What then are the points of criticism which are left? If it is accepted, as this House has accepted, that the Blue Streak programme was the right one during recent years, it does not make sense to claim that the £65 million spent on it has been wasted. £65 million spread over four or five years does not itself seem excessive—even if cancellation charges have to be added—when account is taken of all the new techniques and facilities involved. In any event, can we regard resources and effort as being wasted simply because the project on which they have been directed has not: come to fruition? The noble Viscount, Lord Alexander of Hillsborough, has frequently pressed the Government to make greater efforts to bring new weapons and equipment into service. He knows from his own experience that the worst situation is one in which ships, aircraft or weapons are needed for the defence of this country and are not there.

He would be the last to suggest that any Defence Minister should hesitate to put in hand a project which might play a vital part in the security of Britain simply because of the possibility—a possibility that must always be there—that strategic or technical circumstances might change and cause the project's cancellation. He put his position very clearly in 1958 in a speech that he then made. He said: I would not, from my own experience of defence, ever want to allow my country to become in a position in which she was not in possession of equal weapons with other countries. At the present time, we are examining with the firms concerned the full implications of using Blue Streak as a satellite launcher for a space research programme; and no doubt my noble friend will elaborate later on that matter.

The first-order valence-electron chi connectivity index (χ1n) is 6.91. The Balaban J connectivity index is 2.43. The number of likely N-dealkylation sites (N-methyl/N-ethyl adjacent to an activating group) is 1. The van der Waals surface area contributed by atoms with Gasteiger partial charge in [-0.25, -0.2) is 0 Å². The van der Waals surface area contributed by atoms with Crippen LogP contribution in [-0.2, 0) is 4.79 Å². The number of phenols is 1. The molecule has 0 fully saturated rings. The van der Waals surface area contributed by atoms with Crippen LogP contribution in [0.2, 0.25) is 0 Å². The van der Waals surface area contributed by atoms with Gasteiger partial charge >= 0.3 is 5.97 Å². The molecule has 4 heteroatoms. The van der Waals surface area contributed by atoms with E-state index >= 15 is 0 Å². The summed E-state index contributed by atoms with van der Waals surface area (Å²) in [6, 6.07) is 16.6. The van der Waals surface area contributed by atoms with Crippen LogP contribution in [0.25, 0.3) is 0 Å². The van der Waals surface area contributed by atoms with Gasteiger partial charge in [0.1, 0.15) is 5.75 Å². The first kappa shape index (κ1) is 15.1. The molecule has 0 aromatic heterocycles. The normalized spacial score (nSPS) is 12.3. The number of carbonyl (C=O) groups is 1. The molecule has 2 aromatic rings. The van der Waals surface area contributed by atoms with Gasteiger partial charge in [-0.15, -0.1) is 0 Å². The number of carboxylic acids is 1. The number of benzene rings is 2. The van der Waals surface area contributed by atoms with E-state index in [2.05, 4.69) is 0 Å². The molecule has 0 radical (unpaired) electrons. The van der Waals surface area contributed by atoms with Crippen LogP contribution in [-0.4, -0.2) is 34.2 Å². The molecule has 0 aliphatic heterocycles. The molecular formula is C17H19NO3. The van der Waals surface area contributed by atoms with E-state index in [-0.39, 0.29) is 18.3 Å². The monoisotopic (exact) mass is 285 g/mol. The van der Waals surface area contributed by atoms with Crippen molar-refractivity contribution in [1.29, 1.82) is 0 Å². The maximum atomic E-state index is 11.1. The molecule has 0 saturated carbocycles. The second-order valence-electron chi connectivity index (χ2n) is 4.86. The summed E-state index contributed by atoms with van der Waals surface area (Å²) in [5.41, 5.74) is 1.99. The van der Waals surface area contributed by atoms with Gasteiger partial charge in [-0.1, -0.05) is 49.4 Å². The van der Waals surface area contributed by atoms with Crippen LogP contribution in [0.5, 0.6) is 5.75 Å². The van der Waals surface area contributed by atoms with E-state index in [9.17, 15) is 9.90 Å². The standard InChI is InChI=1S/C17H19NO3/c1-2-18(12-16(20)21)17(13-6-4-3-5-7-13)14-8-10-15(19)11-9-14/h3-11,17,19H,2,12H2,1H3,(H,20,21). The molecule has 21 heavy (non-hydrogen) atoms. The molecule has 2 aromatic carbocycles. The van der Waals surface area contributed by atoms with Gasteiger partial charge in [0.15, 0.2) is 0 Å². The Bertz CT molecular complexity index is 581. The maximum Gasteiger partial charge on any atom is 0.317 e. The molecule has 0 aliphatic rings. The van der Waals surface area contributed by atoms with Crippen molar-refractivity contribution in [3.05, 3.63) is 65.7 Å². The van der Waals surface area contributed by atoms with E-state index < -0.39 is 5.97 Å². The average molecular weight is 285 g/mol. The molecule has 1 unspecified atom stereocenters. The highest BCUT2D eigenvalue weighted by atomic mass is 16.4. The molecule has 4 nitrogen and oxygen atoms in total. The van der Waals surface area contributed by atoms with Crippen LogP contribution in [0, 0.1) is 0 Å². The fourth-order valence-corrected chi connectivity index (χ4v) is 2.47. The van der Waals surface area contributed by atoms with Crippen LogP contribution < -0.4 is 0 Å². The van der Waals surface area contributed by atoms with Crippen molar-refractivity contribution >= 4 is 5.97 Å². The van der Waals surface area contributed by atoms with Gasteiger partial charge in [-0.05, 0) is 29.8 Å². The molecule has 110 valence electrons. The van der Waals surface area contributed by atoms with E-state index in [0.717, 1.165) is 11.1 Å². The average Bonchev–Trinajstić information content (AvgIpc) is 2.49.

The charge against the Government boils down to this: why did we not discontinue the development of the Blue Streak missile earlier? This is a matter on which the Government had to make its own judgment. Only this Spring did we reach a situation in which we could clearly decide that the balance of advantage lay in stopping Blue Streak. The Government cannot accept that a new situation now exists. The situation is fundamentally the same as it was at the time of the Defence debate. The differences are these. Blue Streak, instead of being in great doubt, has been cancelled. Other alternative forms of missile, instead of being only names to play with, have become real possibilities Which we have discussed across the table with the United States Government. We have told the House our policy in the past as it is developed: and we shall continue to do that. This is not a sphere in which anybody should try and be dogmatic or risk his neck with precise forecasts. There have been uncertainties in the past, and there will be plenty in future; but one certain thing has emerged from all the discussions we have had in this House and in another place: it remains the policy of Her Majesty's Government to maintain an independent British contribution to the nuclear deterrent of the West. It is the Government's determination to implement this policy that has led to the winding up of the Blue Streak project—